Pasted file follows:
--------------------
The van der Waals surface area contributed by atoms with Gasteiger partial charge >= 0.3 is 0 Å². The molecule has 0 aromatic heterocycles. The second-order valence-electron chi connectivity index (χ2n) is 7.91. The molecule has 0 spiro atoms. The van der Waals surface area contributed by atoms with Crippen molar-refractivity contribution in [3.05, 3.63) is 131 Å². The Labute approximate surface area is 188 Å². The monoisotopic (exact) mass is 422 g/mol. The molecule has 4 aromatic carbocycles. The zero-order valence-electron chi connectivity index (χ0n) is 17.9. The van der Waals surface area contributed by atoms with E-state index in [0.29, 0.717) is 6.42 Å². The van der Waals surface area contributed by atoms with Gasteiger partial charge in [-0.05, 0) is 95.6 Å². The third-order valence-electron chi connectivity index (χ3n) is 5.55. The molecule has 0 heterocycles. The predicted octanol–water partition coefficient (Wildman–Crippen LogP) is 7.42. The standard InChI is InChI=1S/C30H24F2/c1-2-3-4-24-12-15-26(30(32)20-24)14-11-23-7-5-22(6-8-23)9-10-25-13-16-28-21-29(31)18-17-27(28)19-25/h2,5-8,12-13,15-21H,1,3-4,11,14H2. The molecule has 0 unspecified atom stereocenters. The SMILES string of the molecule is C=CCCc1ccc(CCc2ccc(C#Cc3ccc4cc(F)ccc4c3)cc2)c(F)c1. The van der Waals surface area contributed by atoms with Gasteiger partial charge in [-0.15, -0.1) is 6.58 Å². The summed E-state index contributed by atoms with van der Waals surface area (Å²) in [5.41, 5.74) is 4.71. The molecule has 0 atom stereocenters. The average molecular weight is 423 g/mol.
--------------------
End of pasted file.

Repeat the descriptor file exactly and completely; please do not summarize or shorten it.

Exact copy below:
The van der Waals surface area contributed by atoms with Gasteiger partial charge >= 0.3 is 0 Å². The molecule has 0 aromatic heterocycles. The second-order valence-electron chi connectivity index (χ2n) is 7.91. The molecule has 0 spiro atoms. The van der Waals surface area contributed by atoms with Crippen molar-refractivity contribution in [3.05, 3.63) is 131 Å². The Labute approximate surface area is 188 Å². The monoisotopic (exact) mass is 422 g/mol. The molecule has 4 aromatic carbocycles. The zero-order valence-electron chi connectivity index (χ0n) is 17.9. The van der Waals surface area contributed by atoms with E-state index in [0.29, 0.717) is 6.42 Å². The van der Waals surface area contributed by atoms with Gasteiger partial charge in [-0.05, 0) is 95.6 Å². The third-order valence-electron chi connectivity index (χ3n) is 5.55. The molecule has 0 heterocycles. The predicted octanol–water partition coefficient (Wildman–Crippen LogP) is 7.42. The standard InChI is InChI=1S/C30H24F2/c1-2-3-4-24-12-15-26(30(32)20-24)14-11-23-7-5-22(6-8-23)9-10-25-13-16-28-21-29(31)18-17-27(28)19-25/h2,5-8,12-13,15-21H,1,3-4,11,14H2. The molecule has 0 unspecified atom stereocenters. The SMILES string of the molecule is C=CCCc1ccc(CCc2ccc(C#Cc3ccc4cc(F)ccc4c3)cc2)c(F)c1. The van der Waals surface area contributed by atoms with Gasteiger partial charge in [-0.15, -0.1) is 6.58 Å². The summed E-state index contributed by atoms with van der Waals surface area (Å²) in [5.41, 5.74) is 4.71. The molecule has 0 atom stereocenters. The average molecular weight is 423 g/mol.